Delayed Reaction

Here’s a thought experiment for you: imagine you could make any changes you wanted to the fabric of our society. Blank check! You can create or remove or overhaul institutions, alter prevailing social trends, make ideas more or less popular, change the scope of civic leadership, etc. But (of course) there’s a catch: you have to put all your changes down on a list, and they all take effect the day after you die.

No changes happen during your lifetime, but the day after you shuffle off the mortal coil all your sweeping ideas go into effect.

Tell me – as you were reading, did your ideas change when you got to the catch?

I could be remembering wrong (the human memory is notoriously fallible), but it seems to me that when I was a very young man, the prevailing sentiment among good-hearted people when confronted with societal ills was “I want to work to make this better for my kids. I don’t want the next generation to have these same difficulties.”

I’m not sure if that attitude has largely departed or if it’s simply drowned out by noise that wasn’t there when I was younger (either is equally possible), but I think it’s a better attitude than attempting to change the world for yourself alone.

There’s still plenty of conflict to be had – what I think a better world for my kids looks like and what you think a better world for your kids looks like might be very different – but the conflict becomes more civil, less heated. We’re no longer attacking each other. We’re building.

Forget about you for a moment. What do you want the world to look like for those that come after? The real beauty of this is that time has tremendous leverage. If you say, “I want a shady back yard right now,” that would take a lot of work. If you say, “I want my kids to have a shady back yard,” all you have to do is plant a seed.

Tool Daddy

My youngest kid is super strong and extremely adventurous, so today I had to install various counter-measures throughout the house to keep his zone of destruction relatively isolated.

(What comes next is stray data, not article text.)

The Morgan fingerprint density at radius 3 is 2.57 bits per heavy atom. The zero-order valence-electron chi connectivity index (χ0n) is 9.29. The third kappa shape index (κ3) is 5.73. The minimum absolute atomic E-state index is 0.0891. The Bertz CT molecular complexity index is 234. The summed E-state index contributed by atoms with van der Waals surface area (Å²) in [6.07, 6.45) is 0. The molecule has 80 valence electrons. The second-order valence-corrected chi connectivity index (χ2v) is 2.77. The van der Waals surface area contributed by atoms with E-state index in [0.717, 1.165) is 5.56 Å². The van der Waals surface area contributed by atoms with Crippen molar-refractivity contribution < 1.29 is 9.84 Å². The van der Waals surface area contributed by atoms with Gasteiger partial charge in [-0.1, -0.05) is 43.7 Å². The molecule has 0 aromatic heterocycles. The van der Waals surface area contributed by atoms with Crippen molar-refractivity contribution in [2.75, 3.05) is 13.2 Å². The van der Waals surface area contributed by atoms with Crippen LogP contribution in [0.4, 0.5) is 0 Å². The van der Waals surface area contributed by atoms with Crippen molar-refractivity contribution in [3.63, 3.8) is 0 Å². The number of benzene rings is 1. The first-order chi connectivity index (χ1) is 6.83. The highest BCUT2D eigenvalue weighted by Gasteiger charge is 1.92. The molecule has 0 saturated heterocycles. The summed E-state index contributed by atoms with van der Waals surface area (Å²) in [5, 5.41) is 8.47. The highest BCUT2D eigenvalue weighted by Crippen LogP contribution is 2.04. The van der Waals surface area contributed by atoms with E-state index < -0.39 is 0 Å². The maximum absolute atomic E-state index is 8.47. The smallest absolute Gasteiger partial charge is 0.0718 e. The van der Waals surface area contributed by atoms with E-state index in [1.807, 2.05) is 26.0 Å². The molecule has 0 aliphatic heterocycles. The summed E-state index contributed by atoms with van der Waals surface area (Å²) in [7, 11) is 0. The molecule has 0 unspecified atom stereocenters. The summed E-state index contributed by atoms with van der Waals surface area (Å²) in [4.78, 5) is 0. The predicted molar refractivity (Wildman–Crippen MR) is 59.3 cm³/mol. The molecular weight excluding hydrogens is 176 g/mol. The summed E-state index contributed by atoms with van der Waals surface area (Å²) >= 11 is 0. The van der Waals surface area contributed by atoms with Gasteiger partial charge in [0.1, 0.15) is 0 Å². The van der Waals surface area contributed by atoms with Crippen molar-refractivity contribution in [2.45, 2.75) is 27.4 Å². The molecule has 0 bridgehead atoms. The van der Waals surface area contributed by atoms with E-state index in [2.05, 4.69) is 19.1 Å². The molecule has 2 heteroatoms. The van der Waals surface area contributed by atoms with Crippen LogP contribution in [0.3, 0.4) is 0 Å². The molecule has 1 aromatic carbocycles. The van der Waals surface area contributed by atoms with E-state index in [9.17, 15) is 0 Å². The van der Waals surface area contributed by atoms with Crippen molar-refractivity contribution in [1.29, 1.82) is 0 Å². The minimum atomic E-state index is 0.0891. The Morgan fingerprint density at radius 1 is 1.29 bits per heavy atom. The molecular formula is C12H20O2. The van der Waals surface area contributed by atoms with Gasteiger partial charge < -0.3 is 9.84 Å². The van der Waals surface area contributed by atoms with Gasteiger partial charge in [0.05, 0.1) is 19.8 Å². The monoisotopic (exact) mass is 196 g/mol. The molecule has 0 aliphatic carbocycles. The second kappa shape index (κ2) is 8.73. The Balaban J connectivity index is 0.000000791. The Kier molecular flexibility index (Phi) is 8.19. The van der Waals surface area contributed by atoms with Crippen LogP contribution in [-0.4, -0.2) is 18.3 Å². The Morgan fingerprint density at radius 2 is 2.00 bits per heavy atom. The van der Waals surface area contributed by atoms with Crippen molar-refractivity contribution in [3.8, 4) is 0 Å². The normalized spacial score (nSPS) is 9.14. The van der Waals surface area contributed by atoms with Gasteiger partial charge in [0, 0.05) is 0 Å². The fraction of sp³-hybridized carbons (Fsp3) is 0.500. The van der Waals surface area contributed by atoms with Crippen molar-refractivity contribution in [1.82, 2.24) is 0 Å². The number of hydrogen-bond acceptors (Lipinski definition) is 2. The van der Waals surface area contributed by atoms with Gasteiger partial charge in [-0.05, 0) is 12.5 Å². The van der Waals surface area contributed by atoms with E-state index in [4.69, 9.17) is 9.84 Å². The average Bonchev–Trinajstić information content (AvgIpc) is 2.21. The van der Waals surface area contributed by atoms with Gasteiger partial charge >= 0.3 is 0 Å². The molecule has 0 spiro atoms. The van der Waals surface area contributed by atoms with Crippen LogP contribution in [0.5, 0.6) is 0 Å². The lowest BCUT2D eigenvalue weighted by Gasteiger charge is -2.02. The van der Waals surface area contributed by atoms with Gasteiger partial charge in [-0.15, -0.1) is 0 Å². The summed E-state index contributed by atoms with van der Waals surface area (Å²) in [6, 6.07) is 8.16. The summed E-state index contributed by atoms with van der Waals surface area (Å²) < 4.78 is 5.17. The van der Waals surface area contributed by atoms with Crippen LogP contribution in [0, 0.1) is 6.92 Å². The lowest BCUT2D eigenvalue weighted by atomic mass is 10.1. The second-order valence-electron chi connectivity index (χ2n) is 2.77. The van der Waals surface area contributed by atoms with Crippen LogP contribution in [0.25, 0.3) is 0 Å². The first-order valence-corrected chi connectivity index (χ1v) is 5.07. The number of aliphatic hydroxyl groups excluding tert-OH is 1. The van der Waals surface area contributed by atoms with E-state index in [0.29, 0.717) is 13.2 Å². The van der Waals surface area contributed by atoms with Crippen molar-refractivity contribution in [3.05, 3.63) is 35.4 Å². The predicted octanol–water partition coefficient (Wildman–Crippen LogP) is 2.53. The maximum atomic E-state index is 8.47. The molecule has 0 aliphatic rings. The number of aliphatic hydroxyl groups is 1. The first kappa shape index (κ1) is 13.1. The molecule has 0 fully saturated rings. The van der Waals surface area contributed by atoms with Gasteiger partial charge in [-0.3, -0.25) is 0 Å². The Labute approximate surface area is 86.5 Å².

My middle kid, who is on the most adorable kick ever of wanting to help everyone do everything, was practically salivating at the idea of getting to dig around in my tools with me to install these new features. She changed my name to “Tool Daddy” (instead of regular Daddy) and amended her own name similarly – complete with insistence that I refer to her this way.

She was quite diligent! The entire time I was installing, she was right next to me with a tool of her own, mimicking my actions. Every ten seconds or so she’d stop to say “Wow Tool Daddy! You’re doing a great job!”

There’s an explicit understanding I’ve had with all of my children, and I think it’s a good bargain to strike. The bargain is this: yes, my kiddos, you can help me or accompany me with absolutely anything, as long as you’re not deliberately hindering me. Of course I understand that the work goes slower with a kid on each leg than it would otherwise – but it’s also not really “work” at all if my kids are laughing and learning and we’re all enjoying the time. The hard rule is just that they’re not allowed to “goof off” in a way that is counter to the activity. My kid can take a screwdriver and poke at what we’re building all day, no matter how ineffectually – but if she pokes me, or starts digging in the grass with it, etc. then she’s on her own.